An audio tone is produced whenever a key is pressed on the telephone keypad or DSS. This signal is carried on keytone (KT) line 316 to each module (not shown). All Option modules 104 have access to uplink and downlink audio whenever the telephone is active. Additionally, each Option module 104 receives, with its downlink audio, the uplink audio of the other Option modules 104. This allows the Option modules 104 to "talk" to each other. The Option modules 104 can send audio to the handset 106 receiver, the speaker 108 or both. Likewise, the Option modules 104 can receive audio from the handset 106 microphone or the speakerphone microphone 110.
Switching of these audio paths is controlled by the microcontroller 118 by way of a conventional multiplexer 518 and facilitated by the hierarchical option control protocol. For a telephone requiring hands-free speakerphone operation, a conventional speakerphone circuit 520 (FIG. 5) can be installed between the speaker 108 and microphone 110 and the multiplexer 518.
The Option Control Bus 126 is based on the conventional Serial Peripheral Interface (SPI) bus. The Option Control Bus 126 is a bit synchronous, full duplex, serial data bus. The Option Control Bus 126 is used to transfer control information between the microcontroller 118 and the option modules 104. Data from the microcontroller 118 to the Option modules 104 is carried on the Master Out/Slave In (MOSI) line 320. The Serial Clock (SCLK) line 322 carries the serial clocking signal for the data bits. The slave select (SS*n) line 324 carries a slave select signal which enables (or addresses) transfers to option modules 104. Each option module has a unique slave select line 324 such that only one is enabled at a given time. Thus in a telephone with three option ports the signals SS*1, SS*2 and SS*3 would be provided, respectively, to ports 1, 2 and 3. A RESET line 326 is provided on the Option Bus 136 to synchronize option modules during reset events, such as "power on", within the telephone.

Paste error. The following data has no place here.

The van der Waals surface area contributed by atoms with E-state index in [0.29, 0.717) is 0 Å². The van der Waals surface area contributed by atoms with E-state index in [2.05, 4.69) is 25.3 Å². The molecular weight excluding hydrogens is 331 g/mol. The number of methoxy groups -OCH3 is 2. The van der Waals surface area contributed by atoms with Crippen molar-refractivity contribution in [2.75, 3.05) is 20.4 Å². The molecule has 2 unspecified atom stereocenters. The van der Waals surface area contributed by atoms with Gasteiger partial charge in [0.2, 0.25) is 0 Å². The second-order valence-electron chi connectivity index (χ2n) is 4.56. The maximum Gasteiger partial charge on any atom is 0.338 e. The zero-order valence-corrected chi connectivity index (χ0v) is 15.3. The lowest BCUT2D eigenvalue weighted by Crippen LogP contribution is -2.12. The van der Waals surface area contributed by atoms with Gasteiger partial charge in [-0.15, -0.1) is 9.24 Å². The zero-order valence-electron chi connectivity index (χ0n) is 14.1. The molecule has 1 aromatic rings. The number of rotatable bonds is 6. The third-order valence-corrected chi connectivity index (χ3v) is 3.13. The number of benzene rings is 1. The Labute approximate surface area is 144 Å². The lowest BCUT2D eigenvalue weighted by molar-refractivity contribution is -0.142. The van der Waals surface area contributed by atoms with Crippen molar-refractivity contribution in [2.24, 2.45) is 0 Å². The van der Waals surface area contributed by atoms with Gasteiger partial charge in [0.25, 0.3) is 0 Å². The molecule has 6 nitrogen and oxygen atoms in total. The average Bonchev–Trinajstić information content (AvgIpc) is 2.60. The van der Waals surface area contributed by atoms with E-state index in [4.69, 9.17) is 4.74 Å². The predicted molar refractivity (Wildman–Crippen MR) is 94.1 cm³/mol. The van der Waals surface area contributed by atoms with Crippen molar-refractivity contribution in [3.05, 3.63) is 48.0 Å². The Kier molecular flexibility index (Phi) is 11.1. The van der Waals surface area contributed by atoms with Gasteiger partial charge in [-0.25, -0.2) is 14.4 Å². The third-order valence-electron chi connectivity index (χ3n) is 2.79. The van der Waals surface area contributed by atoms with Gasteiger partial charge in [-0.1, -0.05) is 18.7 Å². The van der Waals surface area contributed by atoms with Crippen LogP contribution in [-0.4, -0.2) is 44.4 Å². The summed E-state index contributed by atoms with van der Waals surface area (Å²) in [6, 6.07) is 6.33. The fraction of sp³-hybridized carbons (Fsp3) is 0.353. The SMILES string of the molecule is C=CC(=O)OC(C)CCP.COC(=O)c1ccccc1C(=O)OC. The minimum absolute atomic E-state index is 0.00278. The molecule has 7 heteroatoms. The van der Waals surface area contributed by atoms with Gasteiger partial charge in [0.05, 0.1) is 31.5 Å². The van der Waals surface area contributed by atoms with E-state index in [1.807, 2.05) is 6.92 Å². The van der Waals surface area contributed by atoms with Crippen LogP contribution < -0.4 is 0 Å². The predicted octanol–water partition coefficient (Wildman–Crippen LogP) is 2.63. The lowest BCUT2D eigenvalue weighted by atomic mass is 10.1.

Power to the Option modules 104 is provided by the Option Power Bus 124. These lines 328-336 provide the logic voltages +5V, -5V and Data Ground (DGND) as well as an auxiliary power supply, +VAUX and -VAUX, for Option modules 104 requiring higher levels of power.
Information flow between the microcontroller 118 and the option modules 104 is mediated by a hierarchical option control protocol. Devices internal to the telephone, such as the link interface 116 and the memory communicate with the microcontroller via the Option Control Bus 126. Though the interface is the same for these devices, the protocol used may differ from that of external option modules 104.